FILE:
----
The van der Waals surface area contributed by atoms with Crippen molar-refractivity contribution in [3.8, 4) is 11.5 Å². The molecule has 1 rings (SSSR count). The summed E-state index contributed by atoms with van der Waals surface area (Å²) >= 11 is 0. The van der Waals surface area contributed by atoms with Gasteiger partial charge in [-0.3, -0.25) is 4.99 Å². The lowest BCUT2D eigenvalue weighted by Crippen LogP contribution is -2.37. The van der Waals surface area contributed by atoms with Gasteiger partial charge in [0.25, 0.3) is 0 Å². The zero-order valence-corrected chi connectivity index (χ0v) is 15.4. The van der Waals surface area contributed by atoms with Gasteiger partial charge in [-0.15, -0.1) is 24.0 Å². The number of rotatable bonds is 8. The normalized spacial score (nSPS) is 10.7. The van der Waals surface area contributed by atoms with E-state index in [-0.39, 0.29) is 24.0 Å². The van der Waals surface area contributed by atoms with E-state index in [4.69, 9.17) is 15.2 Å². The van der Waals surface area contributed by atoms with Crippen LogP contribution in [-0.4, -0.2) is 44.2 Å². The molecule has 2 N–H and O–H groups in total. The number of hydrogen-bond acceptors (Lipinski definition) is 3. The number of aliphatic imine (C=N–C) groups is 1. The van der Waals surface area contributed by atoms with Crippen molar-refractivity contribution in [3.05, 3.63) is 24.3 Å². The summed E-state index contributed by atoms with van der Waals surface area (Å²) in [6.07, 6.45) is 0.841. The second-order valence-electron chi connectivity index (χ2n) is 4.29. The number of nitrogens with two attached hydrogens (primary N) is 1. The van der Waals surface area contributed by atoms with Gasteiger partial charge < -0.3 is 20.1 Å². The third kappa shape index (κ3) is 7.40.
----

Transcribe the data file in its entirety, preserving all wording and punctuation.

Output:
The van der Waals surface area contributed by atoms with Crippen molar-refractivity contribution in [3.8, 4) is 11.5 Å². The molecule has 1 rings (SSSR count). The summed E-state index contributed by atoms with van der Waals surface area (Å²) >= 11 is 0. The van der Waals surface area contributed by atoms with Gasteiger partial charge in [-0.3, -0.25) is 4.99 Å². The lowest BCUT2D eigenvalue weighted by Crippen LogP contribution is -2.37. The van der Waals surface area contributed by atoms with Gasteiger partial charge in [0.25, 0.3) is 0 Å². The zero-order valence-corrected chi connectivity index (χ0v) is 15.4. The van der Waals surface area contributed by atoms with Gasteiger partial charge in [-0.15, -0.1) is 24.0 Å². The number of rotatable bonds is 8. The normalized spacial score (nSPS) is 10.7. The van der Waals surface area contributed by atoms with E-state index in [-0.39, 0.29) is 24.0 Å². The van der Waals surface area contributed by atoms with E-state index in [4.69, 9.17) is 15.2 Å². The van der Waals surface area contributed by atoms with Crippen LogP contribution in [-0.4, -0.2) is 44.2 Å². The molecule has 2 N–H and O–H groups in total. The number of hydrogen-bond acceptors (Lipinski definition) is 3. The number of aliphatic imine (C=N–C) groups is 1. The van der Waals surface area contributed by atoms with Crippen molar-refractivity contribution in [3.05, 3.63) is 24.3 Å². The summed E-state index contributed by atoms with van der Waals surface area (Å²) in [6.07, 6.45) is 0.841. The second-order valence-electron chi connectivity index (χ2n) is 4.29. The number of nitrogens with two attached hydrogens (primary N) is 1. The van der Waals surface area contributed by atoms with Gasteiger partial charge < -0.3 is 20.1 Å². The third kappa shape index (κ3) is 7.40.